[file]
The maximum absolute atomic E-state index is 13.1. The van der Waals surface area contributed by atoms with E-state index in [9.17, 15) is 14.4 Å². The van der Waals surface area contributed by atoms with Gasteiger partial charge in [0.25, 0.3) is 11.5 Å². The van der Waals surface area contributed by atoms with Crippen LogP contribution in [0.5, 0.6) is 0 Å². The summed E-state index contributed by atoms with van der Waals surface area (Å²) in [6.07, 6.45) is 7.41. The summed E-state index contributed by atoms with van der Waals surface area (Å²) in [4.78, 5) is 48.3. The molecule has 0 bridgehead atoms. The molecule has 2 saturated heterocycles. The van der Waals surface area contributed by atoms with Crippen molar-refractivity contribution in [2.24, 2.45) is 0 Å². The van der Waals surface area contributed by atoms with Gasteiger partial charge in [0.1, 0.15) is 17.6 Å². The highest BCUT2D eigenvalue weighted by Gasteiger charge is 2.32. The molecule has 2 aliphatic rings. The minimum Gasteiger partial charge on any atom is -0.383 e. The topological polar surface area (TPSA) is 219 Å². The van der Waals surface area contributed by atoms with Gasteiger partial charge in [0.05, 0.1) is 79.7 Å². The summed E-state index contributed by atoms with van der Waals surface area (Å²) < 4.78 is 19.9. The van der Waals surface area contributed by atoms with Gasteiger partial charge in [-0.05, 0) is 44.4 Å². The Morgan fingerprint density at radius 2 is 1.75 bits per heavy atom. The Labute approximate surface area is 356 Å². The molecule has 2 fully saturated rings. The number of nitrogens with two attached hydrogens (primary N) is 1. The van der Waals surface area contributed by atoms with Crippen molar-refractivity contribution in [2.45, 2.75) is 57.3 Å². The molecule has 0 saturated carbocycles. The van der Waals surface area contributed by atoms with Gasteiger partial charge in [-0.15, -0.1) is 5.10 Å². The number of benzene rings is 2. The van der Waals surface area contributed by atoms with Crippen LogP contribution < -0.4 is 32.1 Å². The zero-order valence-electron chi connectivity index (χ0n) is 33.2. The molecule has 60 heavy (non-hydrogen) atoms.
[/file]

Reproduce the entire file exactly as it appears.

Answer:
The maximum absolute atomic E-state index is 13.1. The van der Waals surface area contributed by atoms with E-state index in [9.17, 15) is 14.4 Å². The van der Waals surface area contributed by atoms with Gasteiger partial charge in [0.25, 0.3) is 11.5 Å². The van der Waals surface area contributed by atoms with Crippen LogP contribution in [0.5, 0.6) is 0 Å². The summed E-state index contributed by atoms with van der Waals surface area (Å²) in [6.07, 6.45) is 7.41. The summed E-state index contributed by atoms with van der Waals surface area (Å²) in [4.78, 5) is 48.3. The molecule has 0 bridgehead atoms. The molecule has 2 saturated heterocycles. The van der Waals surface area contributed by atoms with Crippen molar-refractivity contribution in [2.24, 2.45) is 0 Å². The van der Waals surface area contributed by atoms with Gasteiger partial charge in [0.1, 0.15) is 17.6 Å². The highest BCUT2D eigenvalue weighted by Gasteiger charge is 2.32. The molecule has 2 aliphatic rings. The minimum Gasteiger partial charge on any atom is -0.383 e. The topological polar surface area (TPSA) is 219 Å². The van der Waals surface area contributed by atoms with Gasteiger partial charge in [0.05, 0.1) is 79.7 Å². The summed E-state index contributed by atoms with van der Waals surface area (Å²) < 4.78 is 19.9. The van der Waals surface area contributed by atoms with Gasteiger partial charge in [-0.05, 0) is 44.4 Å². The Morgan fingerprint density at radius 2 is 1.75 bits per heavy atom. The Labute approximate surface area is 356 Å². The molecule has 2 fully saturated rings. The number of nitrogens with two attached hydrogens (primary N) is 1. The van der Waals surface area contributed by atoms with Crippen molar-refractivity contribution in [2.45, 2.75) is 57.3 Å². The molecule has 0 saturated carbocycles. The van der Waals surface area contributed by atoms with Gasteiger partial charge in [-0.15, -0.1) is 5.10 Å². The number of benzene rings is 2. The van der Waals surface area contributed by atoms with Crippen LogP contribution < -0.4 is 32.1 Å². The zero-order valence-electron chi connectivity index (χ0n) is 33.2. The molecule has 60 heavy (non-hydrogen) atoms.